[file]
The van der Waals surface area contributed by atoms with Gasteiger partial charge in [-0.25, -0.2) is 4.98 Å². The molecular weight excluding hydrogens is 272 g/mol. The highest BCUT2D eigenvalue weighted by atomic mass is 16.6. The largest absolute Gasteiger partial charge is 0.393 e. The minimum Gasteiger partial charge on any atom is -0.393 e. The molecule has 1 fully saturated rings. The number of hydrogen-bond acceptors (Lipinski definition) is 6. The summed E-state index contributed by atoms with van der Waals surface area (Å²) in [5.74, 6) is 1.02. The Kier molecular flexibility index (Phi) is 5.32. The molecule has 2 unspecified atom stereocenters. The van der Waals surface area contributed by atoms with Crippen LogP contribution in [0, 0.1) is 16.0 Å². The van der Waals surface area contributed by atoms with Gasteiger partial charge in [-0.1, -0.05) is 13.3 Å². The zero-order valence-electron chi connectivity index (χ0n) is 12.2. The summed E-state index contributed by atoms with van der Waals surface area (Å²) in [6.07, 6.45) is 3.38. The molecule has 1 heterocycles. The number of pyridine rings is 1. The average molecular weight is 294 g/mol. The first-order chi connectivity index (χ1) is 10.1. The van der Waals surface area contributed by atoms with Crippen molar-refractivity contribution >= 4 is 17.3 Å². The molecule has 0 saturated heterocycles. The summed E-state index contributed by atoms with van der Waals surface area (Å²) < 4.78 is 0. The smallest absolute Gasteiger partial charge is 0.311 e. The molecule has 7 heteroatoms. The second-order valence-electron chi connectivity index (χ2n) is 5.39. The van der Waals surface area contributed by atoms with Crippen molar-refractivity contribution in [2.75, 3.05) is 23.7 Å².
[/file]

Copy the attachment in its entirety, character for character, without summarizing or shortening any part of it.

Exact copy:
The van der Waals surface area contributed by atoms with Gasteiger partial charge in [-0.25, -0.2) is 4.98 Å². The molecular weight excluding hydrogens is 272 g/mol. The highest BCUT2D eigenvalue weighted by atomic mass is 16.6. The largest absolute Gasteiger partial charge is 0.393 e. The minimum Gasteiger partial charge on any atom is -0.393 e. The molecule has 1 fully saturated rings. The number of hydrogen-bond acceptors (Lipinski definition) is 6. The summed E-state index contributed by atoms with van der Waals surface area (Å²) in [5.74, 6) is 1.02. The Kier molecular flexibility index (Phi) is 5.32. The molecule has 2 unspecified atom stereocenters. The van der Waals surface area contributed by atoms with Crippen LogP contribution in [0, 0.1) is 16.0 Å². The van der Waals surface area contributed by atoms with Gasteiger partial charge in [-0.1, -0.05) is 13.3 Å². The zero-order valence-electron chi connectivity index (χ0n) is 12.2. The summed E-state index contributed by atoms with van der Waals surface area (Å²) in [6.07, 6.45) is 3.38. The molecule has 1 heterocycles. The number of pyridine rings is 1. The average molecular weight is 294 g/mol. The first-order chi connectivity index (χ1) is 10.1. The van der Waals surface area contributed by atoms with Crippen molar-refractivity contribution >= 4 is 17.3 Å². The molecule has 0 saturated heterocycles. The summed E-state index contributed by atoms with van der Waals surface area (Å²) < 4.78 is 0. The smallest absolute Gasteiger partial charge is 0.311 e. The molecule has 7 heteroatoms. The second-order valence-electron chi connectivity index (χ2n) is 5.39. The van der Waals surface area contributed by atoms with Crippen molar-refractivity contribution in [2.75, 3.05) is 23.7 Å².